Only 20 violations dealt with in four years
The Competition Law was adopted by the National Assembly on December 3, 2004 and officially came into force on July 1, 2005. With six chapters and 123 articles, the Law is a massive legal document and is of great importance to the development of Vietnam’s market economy.

However, after four years, many Vietnamese businesses have failed to grasp it to protect themselves.

Under the Competition Law, unhealthy competitive acts include misleading   advertisement and promotion activities, production of fake or imitation goods, price gauging and imposition of illegal contracts on other businesses.

In fact, there have been many violations against the Competition Law such as the Steel Association’s decision to fix prices, the Vietnam Insurance Association’s decision to raise insurance fees for customers and businesses’ monopoly in drug and dairy product markets.

Over the past four years, only 20 cases of unhealthy competition have been dealt with under the Law.

Smaller businesses beset with bigger worries
Le Danh Vinh, Deputy Minister of Industry and Trade says that the Competition Law has not been fully brought to life because businesses, especially small- and medium-sized enterprises (SMEs) are still not quite clear about it. Most of them are reluctant to take legal action, which makes the Competition Law ineffective when it should be a safeguard.

Tran Huu Huynh, head of the Legal Department under the Vietnam Chamber of Commerce and Industry, says many businesses know others violate the Competition Law, which affects them but they let the matter drop. The reason is if they lodge a lawsuit they must collect the evidence themselves. It is beyond the ability of most SMEs to gain detailed information from the authorities.

In addition, the fee for lodging a protest against unhealthy competition is just VND10 million, while the cost for a lawsuit against the act of restricting competition is ten times higher. Furthermore, many SMEs do not believe they will be successful as the independent operation of the Competition Department and the Competition Council is still a question mark. Even worse, businesses do not know the names of the Competition Council’s members.

As experts put it, the Competition Law covers all issues related to competition in the market, but to bring it to life the State must take strong action as they did with the Enterprises Law in the past.

Source: VOV

Source: QDND

Market remains bullish over upbeat sentiment

In Vietnam Stock Market on September 14, 2009 at 12:15 pm

The Ho Chi Minh Stock Exchange moved up for the third straight session over speculation on third quarter earnings results remaining healthy.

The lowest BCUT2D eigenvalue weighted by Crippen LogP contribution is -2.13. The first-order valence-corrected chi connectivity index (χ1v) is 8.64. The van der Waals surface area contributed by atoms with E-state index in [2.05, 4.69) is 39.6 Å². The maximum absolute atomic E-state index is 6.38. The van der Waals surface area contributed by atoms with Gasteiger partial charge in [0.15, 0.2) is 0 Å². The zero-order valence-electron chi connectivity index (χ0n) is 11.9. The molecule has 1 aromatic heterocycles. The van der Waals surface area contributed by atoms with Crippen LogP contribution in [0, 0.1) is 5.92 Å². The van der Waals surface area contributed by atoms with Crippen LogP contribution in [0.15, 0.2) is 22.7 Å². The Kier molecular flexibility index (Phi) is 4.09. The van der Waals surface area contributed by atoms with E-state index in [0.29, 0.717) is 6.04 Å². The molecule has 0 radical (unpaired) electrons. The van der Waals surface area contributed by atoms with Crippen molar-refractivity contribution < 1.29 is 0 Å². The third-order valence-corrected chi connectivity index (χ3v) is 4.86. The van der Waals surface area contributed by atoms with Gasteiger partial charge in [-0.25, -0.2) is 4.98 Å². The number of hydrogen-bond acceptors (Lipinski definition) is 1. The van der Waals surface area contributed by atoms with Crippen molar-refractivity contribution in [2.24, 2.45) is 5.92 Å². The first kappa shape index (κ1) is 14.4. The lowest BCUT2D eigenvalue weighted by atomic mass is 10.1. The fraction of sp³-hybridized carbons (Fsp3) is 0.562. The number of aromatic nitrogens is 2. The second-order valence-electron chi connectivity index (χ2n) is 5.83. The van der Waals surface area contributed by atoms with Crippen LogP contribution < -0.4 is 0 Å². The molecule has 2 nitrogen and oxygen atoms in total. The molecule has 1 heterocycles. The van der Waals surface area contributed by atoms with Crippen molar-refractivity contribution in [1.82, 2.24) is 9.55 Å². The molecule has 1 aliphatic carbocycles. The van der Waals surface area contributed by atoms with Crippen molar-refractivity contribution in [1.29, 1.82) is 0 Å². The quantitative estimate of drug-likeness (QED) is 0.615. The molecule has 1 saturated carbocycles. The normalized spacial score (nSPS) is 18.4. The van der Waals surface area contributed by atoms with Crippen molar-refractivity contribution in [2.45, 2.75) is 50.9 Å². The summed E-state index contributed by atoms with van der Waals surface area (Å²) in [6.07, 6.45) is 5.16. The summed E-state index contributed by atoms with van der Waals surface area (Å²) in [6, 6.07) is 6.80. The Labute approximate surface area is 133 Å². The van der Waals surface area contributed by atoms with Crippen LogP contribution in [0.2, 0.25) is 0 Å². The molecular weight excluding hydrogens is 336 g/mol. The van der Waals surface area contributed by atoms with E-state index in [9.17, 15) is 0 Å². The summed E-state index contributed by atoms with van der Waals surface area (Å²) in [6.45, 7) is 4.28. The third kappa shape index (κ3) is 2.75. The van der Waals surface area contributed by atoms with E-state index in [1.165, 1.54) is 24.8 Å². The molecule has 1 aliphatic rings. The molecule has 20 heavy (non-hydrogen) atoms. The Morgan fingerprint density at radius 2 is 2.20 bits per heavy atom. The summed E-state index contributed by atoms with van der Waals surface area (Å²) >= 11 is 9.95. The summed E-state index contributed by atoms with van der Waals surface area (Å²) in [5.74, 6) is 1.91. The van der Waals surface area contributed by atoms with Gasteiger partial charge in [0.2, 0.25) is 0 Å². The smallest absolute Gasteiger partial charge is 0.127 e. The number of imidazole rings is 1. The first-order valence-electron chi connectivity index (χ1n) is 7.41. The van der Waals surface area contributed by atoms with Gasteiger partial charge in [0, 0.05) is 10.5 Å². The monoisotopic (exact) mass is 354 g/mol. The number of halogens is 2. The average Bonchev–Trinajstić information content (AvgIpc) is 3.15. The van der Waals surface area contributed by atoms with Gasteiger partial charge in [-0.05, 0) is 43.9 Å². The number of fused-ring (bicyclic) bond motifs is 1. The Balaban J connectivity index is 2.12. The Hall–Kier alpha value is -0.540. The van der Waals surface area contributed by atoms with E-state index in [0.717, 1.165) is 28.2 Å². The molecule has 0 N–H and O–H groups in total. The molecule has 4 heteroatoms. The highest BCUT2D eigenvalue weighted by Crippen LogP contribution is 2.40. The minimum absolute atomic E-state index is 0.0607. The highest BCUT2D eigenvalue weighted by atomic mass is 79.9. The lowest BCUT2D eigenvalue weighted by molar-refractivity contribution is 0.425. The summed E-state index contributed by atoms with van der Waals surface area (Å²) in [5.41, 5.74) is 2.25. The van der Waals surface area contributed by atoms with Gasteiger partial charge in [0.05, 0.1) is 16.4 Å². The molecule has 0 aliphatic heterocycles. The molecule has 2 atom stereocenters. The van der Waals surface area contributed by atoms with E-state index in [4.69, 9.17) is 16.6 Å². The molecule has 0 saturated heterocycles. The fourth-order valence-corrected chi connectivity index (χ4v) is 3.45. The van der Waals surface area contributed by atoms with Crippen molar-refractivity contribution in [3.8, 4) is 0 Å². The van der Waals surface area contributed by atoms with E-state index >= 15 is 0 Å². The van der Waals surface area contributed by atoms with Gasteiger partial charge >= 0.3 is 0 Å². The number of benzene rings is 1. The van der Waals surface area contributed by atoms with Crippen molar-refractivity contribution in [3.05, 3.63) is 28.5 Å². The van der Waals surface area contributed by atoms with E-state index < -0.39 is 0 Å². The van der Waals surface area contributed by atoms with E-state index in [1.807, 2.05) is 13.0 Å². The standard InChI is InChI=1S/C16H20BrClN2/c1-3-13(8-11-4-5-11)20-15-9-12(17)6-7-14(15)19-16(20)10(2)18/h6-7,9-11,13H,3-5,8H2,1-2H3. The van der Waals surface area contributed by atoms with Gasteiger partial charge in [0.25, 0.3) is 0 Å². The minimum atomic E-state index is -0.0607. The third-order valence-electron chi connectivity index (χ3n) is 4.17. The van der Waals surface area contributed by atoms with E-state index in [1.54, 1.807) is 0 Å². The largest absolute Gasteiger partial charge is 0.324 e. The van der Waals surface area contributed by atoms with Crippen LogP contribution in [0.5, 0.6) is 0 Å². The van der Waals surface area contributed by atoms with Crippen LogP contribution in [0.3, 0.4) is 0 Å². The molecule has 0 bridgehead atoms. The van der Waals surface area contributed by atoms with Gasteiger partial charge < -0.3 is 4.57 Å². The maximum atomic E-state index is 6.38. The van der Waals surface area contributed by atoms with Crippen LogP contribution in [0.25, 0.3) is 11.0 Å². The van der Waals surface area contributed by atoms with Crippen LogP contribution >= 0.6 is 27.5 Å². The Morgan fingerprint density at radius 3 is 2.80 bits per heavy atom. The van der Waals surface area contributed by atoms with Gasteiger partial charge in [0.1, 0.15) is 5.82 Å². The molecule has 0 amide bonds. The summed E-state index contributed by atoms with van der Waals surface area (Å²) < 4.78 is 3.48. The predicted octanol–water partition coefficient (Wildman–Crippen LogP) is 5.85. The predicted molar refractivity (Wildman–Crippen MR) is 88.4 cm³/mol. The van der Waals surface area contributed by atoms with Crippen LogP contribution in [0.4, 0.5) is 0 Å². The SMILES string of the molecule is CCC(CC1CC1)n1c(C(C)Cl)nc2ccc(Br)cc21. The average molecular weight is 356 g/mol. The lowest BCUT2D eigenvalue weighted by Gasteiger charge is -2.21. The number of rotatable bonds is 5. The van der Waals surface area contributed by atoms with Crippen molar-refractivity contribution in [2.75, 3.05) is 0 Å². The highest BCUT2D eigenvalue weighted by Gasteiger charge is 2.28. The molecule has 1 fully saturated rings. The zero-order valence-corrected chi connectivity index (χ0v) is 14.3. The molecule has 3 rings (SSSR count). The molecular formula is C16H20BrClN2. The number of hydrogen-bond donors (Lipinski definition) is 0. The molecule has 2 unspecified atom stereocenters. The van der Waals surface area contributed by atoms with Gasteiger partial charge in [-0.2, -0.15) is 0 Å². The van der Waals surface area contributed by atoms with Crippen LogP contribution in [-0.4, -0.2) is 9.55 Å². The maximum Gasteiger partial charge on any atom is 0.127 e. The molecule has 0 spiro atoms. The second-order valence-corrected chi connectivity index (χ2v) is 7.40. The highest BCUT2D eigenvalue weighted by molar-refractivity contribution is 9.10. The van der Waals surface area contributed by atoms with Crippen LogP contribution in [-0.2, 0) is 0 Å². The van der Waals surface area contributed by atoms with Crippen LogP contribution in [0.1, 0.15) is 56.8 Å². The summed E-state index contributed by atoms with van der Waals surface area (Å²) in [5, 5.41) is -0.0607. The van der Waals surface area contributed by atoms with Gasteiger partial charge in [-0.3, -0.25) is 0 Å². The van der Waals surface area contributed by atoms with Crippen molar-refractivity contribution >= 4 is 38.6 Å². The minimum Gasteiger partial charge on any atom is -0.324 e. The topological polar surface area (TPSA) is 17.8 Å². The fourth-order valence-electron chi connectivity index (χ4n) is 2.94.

VN-Index, the measure of 174 stocks on the bourse, moved up 8.6 points, 1.57 percent, to close at 556.59. Of the index members, 92 stocks advanced, 59 dropped, and 23 were unchanged.

Trading volume accounted to 65.5 million shares worth VND2.85 trillion.

“Information about dividend plans and third-quarter earnings results released by listed firms will continue to drive market sentiment this week,” Bao Viet Securities Co. said in a report, adding that it expects the VN-Index to fluctuate between 525 and 560 points this week.

The Southern Rubber Industry Joint Stock Company (CSM), known as Casumina, gained 4.6 percent to close at VND91,000. The rubber maker announced on the exchange’s website that its estimated third-quarter pretax profits reached VND241 billion, equivalent to 105.14 percent of its 2009 target.

Casumina also announced that Nguyen Thi Ngan, sister of supervisory board member Nguyen Thi Le, will start selling her entire holdings of 947 shares tomorrow.

Ba Ria – Vung Tau House Development Joint Stock Company (HDC), known as Hodeco, was also among the gainers, rising 1.57 percent to VND64,500.

The company planned to sell 201,130 shares it had bought back earlier to boost its working capital, according to a statement on the exchange’s website. The sales will start on September 18.

Dong Do Marine Joint Stock Company (DDM) lost marginally 0.63 percent to VND15,900. Deputy general director Nguyen Thanh Tinh sold 22,700 shares to cut his holdings to 45,400 this month, according to a statement on the bourse’s website.

Cables and Telecommunications Material Joint Stock Company (SAM) surged by the five percent daily limit to close at VND33,900. The firm also announced on the exchange’s website that it would sell two million shares it had bought back, on- and off-market, in a bid to raise capital for investment projects this year.

At the smaller bourse in Hanoi, the HNX-Index advanced 2.65 points, 1.57 percent, to close at 171.83.

The UPCoM-Index of the unlisted stock slipped 0.42 point, 0.67 percent, to close at 62.64 as of 11 am.

Source: SGGP

TAQ2008.007 Vietnam remains attractive for FDI, says PwC

In Uncategorized on August 20, 2008 at 2:57 pm

Hanoi (VNA) – PricewaterhouseCoopers (PwC) has made public its annual report on world investment, saying Vietnam remains attractive for foreign investors.

The second PwC Emerging Market 20 Index showed that Vietnam is now ranked 5th most attractive emerging market destination for investments in manufacturing, compared to its number one position in 2007.

The change in rank reflects mostly changes in the selection of the countries PwC considered for the update, PwC’s report said.

Based on macroeconomic data, a number of countries studied last year, for example the Czech Republic, Hungary and Saudi Arabia no longer meet the criteria for inclusion in the Model. On the other hand, three of the four countries preceding Vietnam, namely Egypt, Bulgaria and Serbia did not qualify for inclusion to the index calculations last year, it added.

Amongst the Asian countries in the PwC EM20 Index, India tops the Manufacrturing Index, followed by Vietnam, Thailand, Malaysia, China, the Phillipines and Indonesia.

Countries like Vietnam and Cambodia are still relatively small economies, their low-cost bases can some times offer higer margins to manufacturers.

The report said the BRIC countries including Brazil, Russia, India and China continue to offer good opportunities for investment.

The PwC is the world’s largest business advisory group, operating in 150 countries and territories. The PwC established offices in Ha Noi and Ho Chi Minh City in 1994.-